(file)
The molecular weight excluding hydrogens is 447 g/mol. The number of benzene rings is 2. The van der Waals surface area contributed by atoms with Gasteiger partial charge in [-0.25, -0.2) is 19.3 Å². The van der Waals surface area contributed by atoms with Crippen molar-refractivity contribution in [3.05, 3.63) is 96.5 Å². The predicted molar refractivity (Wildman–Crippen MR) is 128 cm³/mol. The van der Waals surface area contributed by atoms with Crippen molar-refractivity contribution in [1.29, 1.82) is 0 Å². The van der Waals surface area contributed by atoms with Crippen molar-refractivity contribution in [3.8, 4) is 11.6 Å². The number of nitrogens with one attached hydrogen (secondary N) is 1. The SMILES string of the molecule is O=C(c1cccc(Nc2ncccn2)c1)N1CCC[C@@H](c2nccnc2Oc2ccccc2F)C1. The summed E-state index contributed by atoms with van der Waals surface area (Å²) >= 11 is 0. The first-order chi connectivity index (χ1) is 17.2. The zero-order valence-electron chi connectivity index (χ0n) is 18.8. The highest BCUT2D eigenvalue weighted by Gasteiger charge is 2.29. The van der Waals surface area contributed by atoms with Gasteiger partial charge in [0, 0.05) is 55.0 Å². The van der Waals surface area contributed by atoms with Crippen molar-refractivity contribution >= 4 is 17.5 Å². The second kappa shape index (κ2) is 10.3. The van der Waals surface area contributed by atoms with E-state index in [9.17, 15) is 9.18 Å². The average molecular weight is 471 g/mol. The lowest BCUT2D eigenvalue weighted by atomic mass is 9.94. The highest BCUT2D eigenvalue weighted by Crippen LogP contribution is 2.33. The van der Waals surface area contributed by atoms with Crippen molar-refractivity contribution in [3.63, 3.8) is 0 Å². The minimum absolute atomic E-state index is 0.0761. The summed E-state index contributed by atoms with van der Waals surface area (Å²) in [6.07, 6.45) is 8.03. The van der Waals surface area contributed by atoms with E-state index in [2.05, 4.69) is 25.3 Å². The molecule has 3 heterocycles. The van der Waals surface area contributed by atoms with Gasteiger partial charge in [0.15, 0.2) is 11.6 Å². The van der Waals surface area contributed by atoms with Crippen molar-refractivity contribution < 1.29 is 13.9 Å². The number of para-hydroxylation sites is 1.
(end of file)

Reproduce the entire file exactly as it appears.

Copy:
The molecular weight excluding hydrogens is 447 g/mol. The number of benzene rings is 2. The van der Waals surface area contributed by atoms with Gasteiger partial charge in [-0.25, -0.2) is 19.3 Å². The van der Waals surface area contributed by atoms with Crippen molar-refractivity contribution in [3.05, 3.63) is 96.5 Å². The predicted molar refractivity (Wildman–Crippen MR) is 128 cm³/mol. The van der Waals surface area contributed by atoms with Crippen molar-refractivity contribution in [1.29, 1.82) is 0 Å². The van der Waals surface area contributed by atoms with Crippen molar-refractivity contribution in [3.8, 4) is 11.6 Å². The number of nitrogens with one attached hydrogen (secondary N) is 1. The SMILES string of the molecule is O=C(c1cccc(Nc2ncccn2)c1)N1CCC[C@@H](c2nccnc2Oc2ccccc2F)C1. The summed E-state index contributed by atoms with van der Waals surface area (Å²) >= 11 is 0. The first-order chi connectivity index (χ1) is 17.2. The zero-order valence-electron chi connectivity index (χ0n) is 18.8. The highest BCUT2D eigenvalue weighted by Gasteiger charge is 2.29. The van der Waals surface area contributed by atoms with Gasteiger partial charge in [0, 0.05) is 55.0 Å². The van der Waals surface area contributed by atoms with Crippen molar-refractivity contribution >= 4 is 17.5 Å². The second kappa shape index (κ2) is 10.3. The van der Waals surface area contributed by atoms with E-state index in [9.17, 15) is 9.18 Å². The average molecular weight is 471 g/mol. The lowest BCUT2D eigenvalue weighted by atomic mass is 9.94. The highest BCUT2D eigenvalue weighted by Crippen LogP contribution is 2.33. The van der Waals surface area contributed by atoms with Crippen molar-refractivity contribution in [3.63, 3.8) is 0 Å². The minimum absolute atomic E-state index is 0.0761. The summed E-state index contributed by atoms with van der Waals surface area (Å²) in [6.07, 6.45) is 8.03. The van der Waals surface area contributed by atoms with E-state index in [2.05, 4.69) is 25.3 Å². The molecule has 3 heterocycles. The van der Waals surface area contributed by atoms with Gasteiger partial charge in [0.15, 0.2) is 11.6 Å². The van der Waals surface area contributed by atoms with Crippen molar-refractivity contribution < 1.29 is 13.9 Å². The number of para-hydroxylation sites is 1.